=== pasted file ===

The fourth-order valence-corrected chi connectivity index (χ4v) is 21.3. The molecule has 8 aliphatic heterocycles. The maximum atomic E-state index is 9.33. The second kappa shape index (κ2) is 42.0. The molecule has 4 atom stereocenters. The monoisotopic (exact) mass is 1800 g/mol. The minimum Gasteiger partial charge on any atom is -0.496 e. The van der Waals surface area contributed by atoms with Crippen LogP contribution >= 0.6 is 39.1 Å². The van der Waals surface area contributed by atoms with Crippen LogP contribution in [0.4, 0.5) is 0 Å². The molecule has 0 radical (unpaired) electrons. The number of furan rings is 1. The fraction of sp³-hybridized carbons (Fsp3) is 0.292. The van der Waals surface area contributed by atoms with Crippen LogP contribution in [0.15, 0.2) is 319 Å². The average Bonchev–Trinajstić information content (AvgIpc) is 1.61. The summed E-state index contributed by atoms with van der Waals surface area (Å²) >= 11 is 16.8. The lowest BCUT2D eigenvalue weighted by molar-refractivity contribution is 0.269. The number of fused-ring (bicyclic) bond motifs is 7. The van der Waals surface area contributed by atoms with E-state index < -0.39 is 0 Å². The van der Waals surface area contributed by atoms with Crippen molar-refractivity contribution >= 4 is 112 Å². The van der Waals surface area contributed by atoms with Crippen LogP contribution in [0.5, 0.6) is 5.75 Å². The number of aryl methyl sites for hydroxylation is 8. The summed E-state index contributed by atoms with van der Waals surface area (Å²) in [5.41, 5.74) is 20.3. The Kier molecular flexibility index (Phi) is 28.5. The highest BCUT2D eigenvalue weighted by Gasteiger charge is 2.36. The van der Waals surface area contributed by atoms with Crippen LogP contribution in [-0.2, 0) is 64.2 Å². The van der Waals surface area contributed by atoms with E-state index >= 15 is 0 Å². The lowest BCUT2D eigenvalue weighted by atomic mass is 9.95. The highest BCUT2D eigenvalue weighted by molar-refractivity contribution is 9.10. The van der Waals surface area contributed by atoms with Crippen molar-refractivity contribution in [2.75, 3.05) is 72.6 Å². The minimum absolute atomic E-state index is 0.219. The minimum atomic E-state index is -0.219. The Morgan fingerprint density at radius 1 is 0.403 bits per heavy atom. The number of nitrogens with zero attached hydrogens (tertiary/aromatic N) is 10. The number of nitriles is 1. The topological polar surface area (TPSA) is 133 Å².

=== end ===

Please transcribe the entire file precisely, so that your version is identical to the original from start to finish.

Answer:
The fourth-order valence-corrected chi connectivity index (χ4v) is 21.3. The molecule has 8 aliphatic heterocycles. The maximum atomic E-state index is 9.33. The second kappa shape index (κ2) is 42.0. The molecule has 4 atom stereocenters. The monoisotopic (exact) mass is 1800 g/mol. The minimum Gasteiger partial charge on any atom is -0.496 e. The van der Waals surface area contributed by atoms with Crippen LogP contribution >= 0.6 is 39.1 Å². The van der Waals surface area contributed by atoms with Crippen LogP contribution in [0.4, 0.5) is 0 Å². The molecule has 0 radical (unpaired) electrons. The number of furan rings is 1. The fraction of sp³-hybridized carbons (Fsp3) is 0.292. The van der Waals surface area contributed by atoms with Crippen LogP contribution in [0.15, 0.2) is 319 Å². The average Bonchev–Trinajstić information content (AvgIpc) is 1.61. The summed E-state index contributed by atoms with van der Waals surface area (Å²) >= 11 is 16.8. The lowest BCUT2D eigenvalue weighted by molar-refractivity contribution is 0.269. The number of fused-ring (bicyclic) bond motifs is 7. The van der Waals surface area contributed by atoms with E-state index < -0.39 is 0 Å². The van der Waals surface area contributed by atoms with Crippen molar-refractivity contribution >= 4 is 112 Å². The van der Waals surface area contributed by atoms with Crippen LogP contribution in [0.5, 0.6) is 5.75 Å². The number of aryl methyl sites for hydroxylation is 8. The summed E-state index contributed by atoms with van der Waals surface area (Å²) in [5.41, 5.74) is 20.3. The Kier molecular flexibility index (Phi) is 28.5. The highest BCUT2D eigenvalue weighted by Gasteiger charge is 2.36. The van der Waals surface area contributed by atoms with Crippen LogP contribution in [-0.2, 0) is 64.2 Å². The van der Waals surface area contributed by atoms with E-state index >= 15 is 0 Å². The lowest BCUT2D eigenvalue weighted by atomic mass is 9.95. The highest BCUT2D eigenvalue weighted by molar-refractivity contribution is 9.10. The van der Waals surface area contributed by atoms with Crippen molar-refractivity contribution in [2.75, 3.05) is 72.6 Å². The minimum absolute atomic E-state index is 0.219. The minimum atomic E-state index is -0.219. The Morgan fingerprint density at radius 1 is 0.403 bits per heavy atom. The number of nitrogens with zero attached hydrogens (tertiary/aromatic N) is 10. The number of nitriles is 1. The topological polar surface area (TPSA) is 133 Å².